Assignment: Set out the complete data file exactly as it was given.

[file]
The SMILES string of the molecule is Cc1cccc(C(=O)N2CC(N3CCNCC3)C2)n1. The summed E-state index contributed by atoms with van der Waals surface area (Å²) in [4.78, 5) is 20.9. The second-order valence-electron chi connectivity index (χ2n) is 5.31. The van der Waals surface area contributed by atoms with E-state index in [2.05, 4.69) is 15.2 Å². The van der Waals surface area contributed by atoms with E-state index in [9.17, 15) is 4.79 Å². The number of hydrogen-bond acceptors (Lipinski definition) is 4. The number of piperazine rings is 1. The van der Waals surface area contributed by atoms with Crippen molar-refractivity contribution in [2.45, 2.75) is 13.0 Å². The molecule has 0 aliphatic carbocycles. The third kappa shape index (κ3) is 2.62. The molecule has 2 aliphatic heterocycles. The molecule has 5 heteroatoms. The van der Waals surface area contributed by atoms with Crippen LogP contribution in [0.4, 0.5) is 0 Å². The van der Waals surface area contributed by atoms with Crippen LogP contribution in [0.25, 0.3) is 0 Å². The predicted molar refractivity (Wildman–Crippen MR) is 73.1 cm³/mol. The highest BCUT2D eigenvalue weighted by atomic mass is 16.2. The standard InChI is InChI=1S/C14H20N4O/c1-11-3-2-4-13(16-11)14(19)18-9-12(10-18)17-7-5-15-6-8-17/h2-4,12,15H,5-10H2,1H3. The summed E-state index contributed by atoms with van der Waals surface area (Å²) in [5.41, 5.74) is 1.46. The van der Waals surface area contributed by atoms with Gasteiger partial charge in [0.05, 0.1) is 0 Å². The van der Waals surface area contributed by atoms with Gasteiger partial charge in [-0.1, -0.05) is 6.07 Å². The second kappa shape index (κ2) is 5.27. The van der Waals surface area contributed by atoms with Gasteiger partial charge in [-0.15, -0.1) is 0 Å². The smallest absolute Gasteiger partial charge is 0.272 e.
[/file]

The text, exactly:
The SMILES string of the molecule is Cc1cccc(C(=O)N2CC(N3CCNCC3)C2)n1. The summed E-state index contributed by atoms with van der Waals surface area (Å²) in [4.78, 5) is 20.9. The second-order valence-electron chi connectivity index (χ2n) is 5.31. The van der Waals surface area contributed by atoms with E-state index in [2.05, 4.69) is 15.2 Å². The van der Waals surface area contributed by atoms with E-state index in [9.17, 15) is 4.79 Å². The number of hydrogen-bond acceptors (Lipinski definition) is 4. The number of piperazine rings is 1. The van der Waals surface area contributed by atoms with Crippen molar-refractivity contribution in [2.45, 2.75) is 13.0 Å². The molecule has 0 aliphatic carbocycles. The third kappa shape index (κ3) is 2.62. The molecule has 2 aliphatic heterocycles. The molecule has 5 heteroatoms. The van der Waals surface area contributed by atoms with Crippen LogP contribution in [0.4, 0.5) is 0 Å². The van der Waals surface area contributed by atoms with Crippen LogP contribution in [0.25, 0.3) is 0 Å². The predicted molar refractivity (Wildman–Crippen MR) is 73.1 cm³/mol. The highest BCUT2D eigenvalue weighted by atomic mass is 16.2. The standard InChI is InChI=1S/C14H20N4O/c1-11-3-2-4-13(16-11)14(19)18-9-12(10-18)17-7-5-15-6-8-17/h2-4,12,15H,5-10H2,1H3. The summed E-state index contributed by atoms with van der Waals surface area (Å²) in [5.41, 5.74) is 1.46. The van der Waals surface area contributed by atoms with Gasteiger partial charge in [0.05, 0.1) is 0 Å². The van der Waals surface area contributed by atoms with Gasteiger partial charge in [-0.1, -0.05) is 6.07 Å². The second kappa shape index (κ2) is 5.27. The van der Waals surface area contributed by atoms with Gasteiger partial charge in [-0.15, -0.1) is 0 Å². The smallest absolute Gasteiger partial charge is 0.272 e.